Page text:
U.S. District Court Judge Rya Zobel’s decision granting the plaintiffs a preliminary injunction came down almost exactly along welcome and expected lines today. The District Court held that Belcher had not squarely ruled on the level of intent necessary for a conviction under this statute, and that the new definition was otherwise simply so overbroad as to be “without question” facially violative of the First Amendment. Given the procedural posture of the case, the court found that it would be inappropriate to strike the statute down completely, and instead granted the plaintiffs a preliminary injunction while inviting both parties to submit a more formal permanent injunction.

Round 3?

We’ll see. It appears likely that the AG’s office will take the District Court up on its offer to come up with an injunction that both parties can live with, but it also has the right to appeal this decision to the First Circuit. More as it happens…

  1. There’s also an argument to be made that we haven’t quite gotten around to criminalizing distribution of methamphetamine, but maybe more on that another time… []
  2. And I wouldn’t deny that something approaching this description does occasionally arise in Roberts-era American jurisprudence… but not simply because I disagree with the outcome of a given case. []
  3. A much narrower and more appropriately-targeted provision requiring certain schools and libraries to install user-side content filters  seems to have stuck, so far. []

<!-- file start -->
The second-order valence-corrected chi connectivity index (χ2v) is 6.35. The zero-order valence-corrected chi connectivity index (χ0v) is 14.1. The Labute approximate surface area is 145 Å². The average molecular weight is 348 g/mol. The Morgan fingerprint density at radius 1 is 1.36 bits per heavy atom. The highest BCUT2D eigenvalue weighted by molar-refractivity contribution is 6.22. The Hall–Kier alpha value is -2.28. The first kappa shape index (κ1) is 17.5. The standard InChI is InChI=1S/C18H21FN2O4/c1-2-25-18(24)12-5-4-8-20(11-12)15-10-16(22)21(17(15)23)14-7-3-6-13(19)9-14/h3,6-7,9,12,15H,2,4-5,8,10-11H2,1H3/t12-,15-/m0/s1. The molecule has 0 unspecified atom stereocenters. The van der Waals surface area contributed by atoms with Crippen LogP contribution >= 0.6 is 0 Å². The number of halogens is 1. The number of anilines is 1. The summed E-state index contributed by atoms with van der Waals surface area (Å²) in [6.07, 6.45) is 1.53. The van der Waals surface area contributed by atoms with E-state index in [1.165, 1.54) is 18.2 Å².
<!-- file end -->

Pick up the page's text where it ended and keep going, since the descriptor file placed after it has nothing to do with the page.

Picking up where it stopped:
4. This was the only event I could possibly imagine might fall under the purview of the statute’s “dance” provision. []
  5. Commonwealth v. Belcher, 446 Mass. 693 [2006] []


This whole court is not entirely out of order! How the AAO has improved, and why it matters.

October 22nd, 2010

As both of my regular readers may recall, I had a few things to say last year about the lack of both transparency and proper subject-matter jurisdiction of the Administrative Appeals Office (AAO) of the U.S. Citizenship and Immigration Services (USCIS).  To my surprise, this painfully wonky little critique of a mostly-unsung agency has been one of my most consistently-visited posts over the course of the past year.1

<abbr>AAO</abbr> Chief Perry J. Rhew

AAO Chief Perry J. Rhew

One of those visitors was new AAO Chief Perry J. Rhew, an accomplished public servant with a resume which includes significant experience and positions of authority in civil, criminal, and administrative law. I have recently had the privilege of conducting a very pleasant email exchange with Chief Rhew, and would like to take an opportunity to update my thoughts on the AAO in light of his gracious response to my concerns.

Chief Rhew initially contacted me with a personal invitation both to the AAO’s first-ever live public conversation with its stakeholders via an interactive conference call, as well as to consider the agency’s progress toward addressing my concerns over the past 12 months. Although I had originally marked my calendar for this unique event earlier this week, I was disappointed when unavoidable client obligations ultimately forced me to miss it.  While I by no means consider myself to be a journalist,2 I wanted to be sure to permit the AAO a full and fair opportunity to respond to the issues raised by last year’s post.